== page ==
(director: John Cromwell; screenwriters: from the play by Robert E. SherwoodRobert E. Sherwood/Grover Jones; cinematographer: James Wong Howe; editor: George Hively; music: Roy Webb; cast: Raymond Massey (Abraham Lincoln), Ruth Gordon (Mary Todd Lincoln), Gene Lockhart (Stephen Douglas), Mary Howard (Ann Rutledge), Dorothy Tree (Elizabeth Edwards), Howard Da Silva (Jack Armstrong), Harlan Briggs (Denton Offut), Ninian Edwards (Harvey Stephens), Alan Baxter (Billy Herndon), Minor Watson (Joshua Speed), Elisabeth Risdon (Sarah Hanks Lincoln), Charles Middleton (Tom Lincoln); Runtime: 110; MPAA Rating: NR; producer: Max Gordon; RKO; 1940)

“A serviceable biopic.”

Reviewed by Dennis Schwartz

Director John Cromwell (“Of Human Bondage”/”Algiers”/”Dead Reckoning”) brings to film Robert Sherwood’s Pulitzer Prize-winning play about the life and times of America’s 16th president Abe Lincoln (Raymond Massey). The script is adequately handled by Grover Jones. It proves to be a serviceable biopic, though not nearly as good as John Ford’s “Young Mr. Lincoln from a year earlier. It uses episodes in Abe’s life to trace his path from a struggling impoverished backwoodsman youth in 1831 until his presidency in 1860, but gives it too much of a documentary look to keep it dramatic. It begins with Abe’s stepmom (Elisabeth Risdon) encouraging him to read the Bible to gain wisdom and follows a journey by boat to New Orleans with Abe and friends to sell hogs. On the way, in New Salem, Illinois, Abe meets the sweet Ann Rutledge (Mary Howard) and falls in love. When Abe returns from the South he settles in New Salem and works as a clerk for storekeeper Denton Offut just to be near tavern owner Ann. Abe wins the respect of the locals when he bests bully Jack Armstrong in a wrestling match, after he tried wrecking Ann’s place on Election Day. The well-liked Abe becomes a postmaster and then is talked into running for the State Assembly on the Whig Party. Abe wins, but he’s heartbroken when Ann suddenly dies. Not over his depression, Abe only stays in the legislature for one term as he leaves to practice law. There’s a destined meeting with Mary Todd (Ruth Gordon, a stage actress in her first starring film role), an ambitious and high-strung woman who nags Abe to be more ambitious. They marry despite her sister Elizabeth’s objection that she’s marrying a poor man. The country is divided over the issue of slavery, as Abe and the well-known and established Stephen Douglas (Gene Lockhart) hold a series of stirring debates. Abe’s elected to Congress and because of his anti-slavery stance is known across the country as a rising star. When he’s finally elected president, he realizes it will mean that the South will secede.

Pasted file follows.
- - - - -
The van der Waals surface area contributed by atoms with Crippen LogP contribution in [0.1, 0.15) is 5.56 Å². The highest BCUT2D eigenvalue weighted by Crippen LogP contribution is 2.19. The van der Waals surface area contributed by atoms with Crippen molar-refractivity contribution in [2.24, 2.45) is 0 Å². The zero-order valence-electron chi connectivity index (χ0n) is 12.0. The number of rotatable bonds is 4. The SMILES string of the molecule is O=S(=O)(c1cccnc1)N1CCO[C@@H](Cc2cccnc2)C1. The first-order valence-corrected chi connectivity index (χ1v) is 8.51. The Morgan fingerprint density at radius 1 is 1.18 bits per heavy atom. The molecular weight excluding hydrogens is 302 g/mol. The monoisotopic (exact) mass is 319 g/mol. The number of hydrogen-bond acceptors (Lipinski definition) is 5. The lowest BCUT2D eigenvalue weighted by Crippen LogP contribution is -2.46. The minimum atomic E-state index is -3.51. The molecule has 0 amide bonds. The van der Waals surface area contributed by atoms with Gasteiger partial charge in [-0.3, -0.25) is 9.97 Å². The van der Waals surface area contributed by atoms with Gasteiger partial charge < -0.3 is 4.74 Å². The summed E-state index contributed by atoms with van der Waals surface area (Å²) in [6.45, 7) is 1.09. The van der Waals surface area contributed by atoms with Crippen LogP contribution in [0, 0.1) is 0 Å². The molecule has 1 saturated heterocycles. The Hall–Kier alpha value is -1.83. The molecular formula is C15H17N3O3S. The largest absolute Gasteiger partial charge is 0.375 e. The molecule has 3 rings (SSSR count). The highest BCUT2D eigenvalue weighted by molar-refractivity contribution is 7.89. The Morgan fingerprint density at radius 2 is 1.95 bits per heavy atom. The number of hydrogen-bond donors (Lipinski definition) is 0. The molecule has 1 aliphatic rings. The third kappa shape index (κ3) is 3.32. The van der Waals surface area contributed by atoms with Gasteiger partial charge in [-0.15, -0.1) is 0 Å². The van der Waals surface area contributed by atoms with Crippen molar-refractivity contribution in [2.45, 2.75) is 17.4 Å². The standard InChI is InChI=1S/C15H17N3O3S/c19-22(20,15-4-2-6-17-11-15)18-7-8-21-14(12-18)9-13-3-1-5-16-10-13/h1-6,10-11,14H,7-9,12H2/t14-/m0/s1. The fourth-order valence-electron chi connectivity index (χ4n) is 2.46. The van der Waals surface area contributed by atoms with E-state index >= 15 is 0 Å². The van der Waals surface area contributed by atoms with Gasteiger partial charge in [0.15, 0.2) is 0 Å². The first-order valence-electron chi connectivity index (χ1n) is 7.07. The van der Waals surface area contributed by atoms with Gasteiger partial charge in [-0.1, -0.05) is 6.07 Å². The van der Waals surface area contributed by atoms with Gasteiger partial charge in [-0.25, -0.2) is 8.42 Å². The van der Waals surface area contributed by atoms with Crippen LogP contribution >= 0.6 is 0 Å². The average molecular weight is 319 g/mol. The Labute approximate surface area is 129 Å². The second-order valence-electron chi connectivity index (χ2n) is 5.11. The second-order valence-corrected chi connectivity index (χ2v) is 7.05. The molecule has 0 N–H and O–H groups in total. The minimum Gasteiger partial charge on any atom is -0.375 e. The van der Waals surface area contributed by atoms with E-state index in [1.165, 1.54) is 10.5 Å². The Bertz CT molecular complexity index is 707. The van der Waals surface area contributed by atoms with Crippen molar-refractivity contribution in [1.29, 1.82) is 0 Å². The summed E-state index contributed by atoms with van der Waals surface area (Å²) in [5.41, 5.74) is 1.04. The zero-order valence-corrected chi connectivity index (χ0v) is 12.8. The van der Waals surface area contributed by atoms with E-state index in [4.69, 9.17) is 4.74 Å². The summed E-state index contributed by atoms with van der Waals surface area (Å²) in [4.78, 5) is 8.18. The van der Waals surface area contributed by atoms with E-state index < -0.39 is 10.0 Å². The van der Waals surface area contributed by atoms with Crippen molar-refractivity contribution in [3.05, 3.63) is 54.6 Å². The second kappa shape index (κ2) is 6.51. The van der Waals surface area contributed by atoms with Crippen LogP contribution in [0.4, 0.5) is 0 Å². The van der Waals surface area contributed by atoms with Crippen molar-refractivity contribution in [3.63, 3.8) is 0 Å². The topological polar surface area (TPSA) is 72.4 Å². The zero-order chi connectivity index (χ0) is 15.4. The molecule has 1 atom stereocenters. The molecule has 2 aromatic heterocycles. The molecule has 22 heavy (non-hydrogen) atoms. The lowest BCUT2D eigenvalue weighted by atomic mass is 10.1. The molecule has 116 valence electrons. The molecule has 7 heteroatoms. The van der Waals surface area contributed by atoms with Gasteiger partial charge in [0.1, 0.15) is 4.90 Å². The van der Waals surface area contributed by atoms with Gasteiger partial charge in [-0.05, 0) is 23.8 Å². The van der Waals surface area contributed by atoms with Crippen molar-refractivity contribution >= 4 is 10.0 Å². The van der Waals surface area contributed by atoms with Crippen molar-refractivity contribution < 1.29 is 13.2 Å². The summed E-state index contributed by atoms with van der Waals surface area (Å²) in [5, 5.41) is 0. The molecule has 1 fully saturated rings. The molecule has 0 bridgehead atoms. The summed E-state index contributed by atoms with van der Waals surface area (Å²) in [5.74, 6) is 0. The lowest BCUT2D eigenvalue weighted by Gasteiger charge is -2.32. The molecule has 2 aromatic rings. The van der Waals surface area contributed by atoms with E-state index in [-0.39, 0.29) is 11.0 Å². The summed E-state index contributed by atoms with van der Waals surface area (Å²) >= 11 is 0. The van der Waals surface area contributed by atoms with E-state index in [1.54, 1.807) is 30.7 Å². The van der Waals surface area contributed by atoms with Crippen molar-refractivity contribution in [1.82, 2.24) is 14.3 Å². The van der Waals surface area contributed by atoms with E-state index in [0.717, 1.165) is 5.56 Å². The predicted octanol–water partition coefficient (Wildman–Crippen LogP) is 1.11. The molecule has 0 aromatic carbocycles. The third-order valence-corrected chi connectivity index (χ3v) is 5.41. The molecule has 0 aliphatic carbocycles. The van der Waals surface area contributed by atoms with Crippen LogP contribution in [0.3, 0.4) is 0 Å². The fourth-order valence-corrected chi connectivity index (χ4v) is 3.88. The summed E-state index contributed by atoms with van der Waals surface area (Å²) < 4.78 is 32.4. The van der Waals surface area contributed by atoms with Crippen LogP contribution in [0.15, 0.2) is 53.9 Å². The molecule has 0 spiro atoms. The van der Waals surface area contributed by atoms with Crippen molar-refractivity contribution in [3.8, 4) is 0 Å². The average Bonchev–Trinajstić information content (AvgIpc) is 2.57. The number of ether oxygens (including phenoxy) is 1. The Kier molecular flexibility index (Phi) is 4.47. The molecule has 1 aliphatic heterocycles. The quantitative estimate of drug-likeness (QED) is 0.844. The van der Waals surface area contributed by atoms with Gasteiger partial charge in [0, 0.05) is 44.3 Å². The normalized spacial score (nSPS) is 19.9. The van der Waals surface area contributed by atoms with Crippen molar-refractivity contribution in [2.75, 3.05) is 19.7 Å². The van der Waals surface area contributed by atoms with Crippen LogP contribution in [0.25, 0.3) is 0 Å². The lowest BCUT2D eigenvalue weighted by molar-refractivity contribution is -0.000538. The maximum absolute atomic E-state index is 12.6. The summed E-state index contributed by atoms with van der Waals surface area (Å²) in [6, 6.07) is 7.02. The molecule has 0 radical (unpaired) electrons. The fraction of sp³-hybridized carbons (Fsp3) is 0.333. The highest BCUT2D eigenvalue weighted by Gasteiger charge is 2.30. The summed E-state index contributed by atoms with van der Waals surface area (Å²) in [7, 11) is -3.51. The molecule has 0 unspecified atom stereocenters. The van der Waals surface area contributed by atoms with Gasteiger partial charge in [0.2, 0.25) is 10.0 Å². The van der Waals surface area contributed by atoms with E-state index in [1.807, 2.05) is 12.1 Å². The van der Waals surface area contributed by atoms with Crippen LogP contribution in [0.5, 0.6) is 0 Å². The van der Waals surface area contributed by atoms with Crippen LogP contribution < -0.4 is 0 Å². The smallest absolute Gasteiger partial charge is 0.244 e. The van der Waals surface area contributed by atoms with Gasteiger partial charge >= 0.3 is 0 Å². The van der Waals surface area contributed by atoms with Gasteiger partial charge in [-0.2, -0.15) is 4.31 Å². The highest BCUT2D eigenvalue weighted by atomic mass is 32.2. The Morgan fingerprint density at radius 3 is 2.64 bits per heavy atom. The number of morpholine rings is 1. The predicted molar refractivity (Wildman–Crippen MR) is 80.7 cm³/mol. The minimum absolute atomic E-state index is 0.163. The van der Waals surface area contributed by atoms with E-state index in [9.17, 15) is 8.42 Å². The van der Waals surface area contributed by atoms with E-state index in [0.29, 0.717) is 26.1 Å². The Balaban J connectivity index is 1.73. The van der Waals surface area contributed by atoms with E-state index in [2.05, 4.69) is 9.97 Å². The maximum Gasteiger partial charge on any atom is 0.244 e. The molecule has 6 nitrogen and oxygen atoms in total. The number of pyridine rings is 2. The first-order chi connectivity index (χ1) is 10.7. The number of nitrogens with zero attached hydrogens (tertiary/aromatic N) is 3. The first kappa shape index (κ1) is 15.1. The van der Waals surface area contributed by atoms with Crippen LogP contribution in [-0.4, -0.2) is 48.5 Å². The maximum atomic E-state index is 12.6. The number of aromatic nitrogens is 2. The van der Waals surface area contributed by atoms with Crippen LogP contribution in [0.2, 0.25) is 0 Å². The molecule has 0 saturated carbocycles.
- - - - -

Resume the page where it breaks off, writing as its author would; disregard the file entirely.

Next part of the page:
The Canadian-born, British-trained Massey made the Lincoln role his signature one; it’s a role he played on Broadway before the film and after the film took the play across the country. Unfortunately the public didn’t turn out to see the pic even though the critics loved it; indie producer Max Gordon had a reported $750,000 loss.